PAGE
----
Bitcoin IRA, located in Sherman Oaks, California, isn’t a monetary advisor, and it’s not regulated from the SEC like Vanguard or from the Federal Reserve like Wells Fargo. It’s a largely unregulated “financial conduit” that utilizes self-directed IRAs, which were around because the government created IRAs in 1974. Self-directed IRAs let people hold nontraditional assets like property, gold and virtual currencies in a retirement account. Since cryptocurrencies are transferred and stored in unique ways, Bitcoin IRA has carved out a distinct segment to aid investors address security challenges. Should you hold Bitcoin, you want a private key-like a password, simply a string of numbers and letters-to move your hard earned money. So extra security is essential, and that’s Bitcoin IRA’s primary value proposition.

The organization partners with Bitgo, a Silicon Valley cryptocurrency-security startup that works as a wallet and creates three unique private keys connected with an investor’s Bitcoin IRA account. Bitgo stores one key itself, gives another for the IRA custodian, Kingdom Trust, along with a third to keytern.al, a startup which offers recovery services in case your key is lost or damaged. Many of these keys are stored from the internet, in “cold storage” locations. For the time being, residents of New York State can’t use Bitcoin IRA because Kingdom Trust doesn’t possess a BitLicense, a state requirement of companies that hold cryptocurrencies.

Any investor can produce a self-directed IRA without using Bitcoin IRA, and then there are attorneys and specialty firms like San Francisco’s Pensco Trust that may help you invest in a host of alternatives. Investing in a cryptocurrency IRA yourself may require that you set up an LLC to get the tokens, and you will need to select an exchange, a secure wallet plus an IRA custodian. For its one-stop access to pure-play cryptocurrency IRAs, Bitcoin IRA charges steep upfront fees of 10% to 15%. In addition to that, Kingdom Trust charges about 1% a year on assets.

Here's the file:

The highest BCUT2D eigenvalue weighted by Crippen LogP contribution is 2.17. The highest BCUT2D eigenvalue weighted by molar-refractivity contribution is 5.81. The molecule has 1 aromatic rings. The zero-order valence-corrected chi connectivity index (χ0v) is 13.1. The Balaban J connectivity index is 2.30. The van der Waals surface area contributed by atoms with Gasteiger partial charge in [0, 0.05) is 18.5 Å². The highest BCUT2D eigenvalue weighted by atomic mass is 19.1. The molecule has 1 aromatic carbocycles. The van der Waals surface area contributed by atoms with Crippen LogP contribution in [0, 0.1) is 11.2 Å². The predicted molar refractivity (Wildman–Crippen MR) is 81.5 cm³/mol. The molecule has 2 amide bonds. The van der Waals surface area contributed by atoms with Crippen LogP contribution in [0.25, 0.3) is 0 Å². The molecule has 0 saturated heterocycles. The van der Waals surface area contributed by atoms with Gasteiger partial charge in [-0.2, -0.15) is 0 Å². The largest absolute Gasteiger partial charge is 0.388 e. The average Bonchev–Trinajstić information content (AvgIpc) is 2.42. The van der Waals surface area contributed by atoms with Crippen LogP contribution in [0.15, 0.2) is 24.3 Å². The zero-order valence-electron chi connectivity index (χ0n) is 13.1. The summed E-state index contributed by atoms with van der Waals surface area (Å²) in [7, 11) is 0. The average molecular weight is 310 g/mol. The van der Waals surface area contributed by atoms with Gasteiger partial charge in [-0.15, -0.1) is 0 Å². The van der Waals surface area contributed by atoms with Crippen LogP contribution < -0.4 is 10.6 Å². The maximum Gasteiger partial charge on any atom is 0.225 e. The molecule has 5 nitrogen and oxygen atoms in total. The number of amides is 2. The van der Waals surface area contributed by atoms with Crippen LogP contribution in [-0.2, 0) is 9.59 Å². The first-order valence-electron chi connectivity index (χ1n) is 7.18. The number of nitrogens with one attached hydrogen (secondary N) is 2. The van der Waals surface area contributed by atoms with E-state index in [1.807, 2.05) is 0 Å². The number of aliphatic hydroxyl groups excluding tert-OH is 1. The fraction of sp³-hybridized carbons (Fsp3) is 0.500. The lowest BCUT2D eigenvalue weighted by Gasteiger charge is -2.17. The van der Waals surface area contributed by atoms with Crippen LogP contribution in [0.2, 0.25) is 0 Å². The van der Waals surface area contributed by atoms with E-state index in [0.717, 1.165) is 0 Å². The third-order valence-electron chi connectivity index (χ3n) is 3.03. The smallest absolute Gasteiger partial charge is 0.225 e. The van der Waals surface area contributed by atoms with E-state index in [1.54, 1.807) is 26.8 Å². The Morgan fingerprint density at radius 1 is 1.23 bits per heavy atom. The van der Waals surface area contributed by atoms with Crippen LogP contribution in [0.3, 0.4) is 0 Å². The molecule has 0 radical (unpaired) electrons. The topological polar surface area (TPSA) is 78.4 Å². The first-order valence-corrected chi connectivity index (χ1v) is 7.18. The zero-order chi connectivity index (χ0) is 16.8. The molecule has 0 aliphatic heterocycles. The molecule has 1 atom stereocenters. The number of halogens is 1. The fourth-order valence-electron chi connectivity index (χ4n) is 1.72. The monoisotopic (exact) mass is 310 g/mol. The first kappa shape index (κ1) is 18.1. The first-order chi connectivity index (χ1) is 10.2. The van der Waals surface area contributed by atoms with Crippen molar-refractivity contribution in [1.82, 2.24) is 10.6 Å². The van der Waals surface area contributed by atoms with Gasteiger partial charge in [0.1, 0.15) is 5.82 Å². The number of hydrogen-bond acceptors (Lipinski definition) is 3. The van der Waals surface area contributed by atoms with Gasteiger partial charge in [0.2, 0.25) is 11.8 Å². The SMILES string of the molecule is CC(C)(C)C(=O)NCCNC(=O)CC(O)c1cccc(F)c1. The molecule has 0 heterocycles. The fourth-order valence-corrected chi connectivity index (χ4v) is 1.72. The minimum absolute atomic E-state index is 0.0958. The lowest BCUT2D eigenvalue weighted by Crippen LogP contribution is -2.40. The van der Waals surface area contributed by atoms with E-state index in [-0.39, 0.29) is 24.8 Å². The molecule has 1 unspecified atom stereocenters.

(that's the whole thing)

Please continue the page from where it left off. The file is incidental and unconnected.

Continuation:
The wheeler-dealers behind Bitcoin IRA are Chris Kline, Johannes Haze and Camilo Concha, who also run Fortress Gold Group, that helps people invest directly in gold through their IRAs. First-mover advantage and aggressive Google promotional initiatives have allowed those to build the biggest presence inside the crypto-asset IRA space, with near to 4,000 customers and $105 million in inflows given that they began accepting funds in June 2016. Those assets have ballooned to about $287 million because of cryptocurrencies’ soaring prices. According to the company, their average Bitcoin IRA investor earned a 172% return in 2017.